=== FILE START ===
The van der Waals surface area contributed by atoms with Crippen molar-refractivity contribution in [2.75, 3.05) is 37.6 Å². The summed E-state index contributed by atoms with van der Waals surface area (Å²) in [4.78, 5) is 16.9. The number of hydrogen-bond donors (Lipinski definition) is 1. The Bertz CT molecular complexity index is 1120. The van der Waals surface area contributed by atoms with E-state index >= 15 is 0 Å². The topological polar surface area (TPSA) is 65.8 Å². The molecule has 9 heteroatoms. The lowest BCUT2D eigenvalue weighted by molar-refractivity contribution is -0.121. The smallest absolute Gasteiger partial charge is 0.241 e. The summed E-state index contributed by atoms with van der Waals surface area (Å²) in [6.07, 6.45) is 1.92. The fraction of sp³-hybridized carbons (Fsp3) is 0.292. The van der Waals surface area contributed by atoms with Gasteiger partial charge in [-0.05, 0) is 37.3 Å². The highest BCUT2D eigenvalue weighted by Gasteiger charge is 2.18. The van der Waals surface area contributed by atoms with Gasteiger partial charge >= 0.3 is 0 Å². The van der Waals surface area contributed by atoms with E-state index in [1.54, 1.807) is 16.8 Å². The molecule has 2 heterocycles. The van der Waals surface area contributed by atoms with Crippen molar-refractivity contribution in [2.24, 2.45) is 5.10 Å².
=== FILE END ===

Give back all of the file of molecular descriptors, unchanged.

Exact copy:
The van der Waals surface area contributed by atoms with Crippen molar-refractivity contribution in [2.75, 3.05) is 37.6 Å². The summed E-state index contributed by atoms with van der Waals surface area (Å²) in [4.78, 5) is 16.9. The number of hydrogen-bond donors (Lipinski definition) is 1. The Bertz CT molecular complexity index is 1120. The van der Waals surface area contributed by atoms with E-state index >= 15 is 0 Å². The topological polar surface area (TPSA) is 65.8 Å². The molecule has 9 heteroatoms. The lowest BCUT2D eigenvalue weighted by molar-refractivity contribution is -0.121. The smallest absolute Gasteiger partial charge is 0.241 e. The summed E-state index contributed by atoms with van der Waals surface area (Å²) in [6.07, 6.45) is 1.92. The fraction of sp³-hybridized carbons (Fsp3) is 0.292. The van der Waals surface area contributed by atoms with Gasteiger partial charge in [-0.05, 0) is 37.3 Å². The highest BCUT2D eigenvalue weighted by Gasteiger charge is 2.18. The van der Waals surface area contributed by atoms with Gasteiger partial charge >= 0.3 is 0 Å². The van der Waals surface area contributed by atoms with E-state index in [1.54, 1.807) is 16.8 Å². The molecule has 2 heterocycles. The van der Waals surface area contributed by atoms with Crippen molar-refractivity contribution in [2.24, 2.45) is 5.10 Å².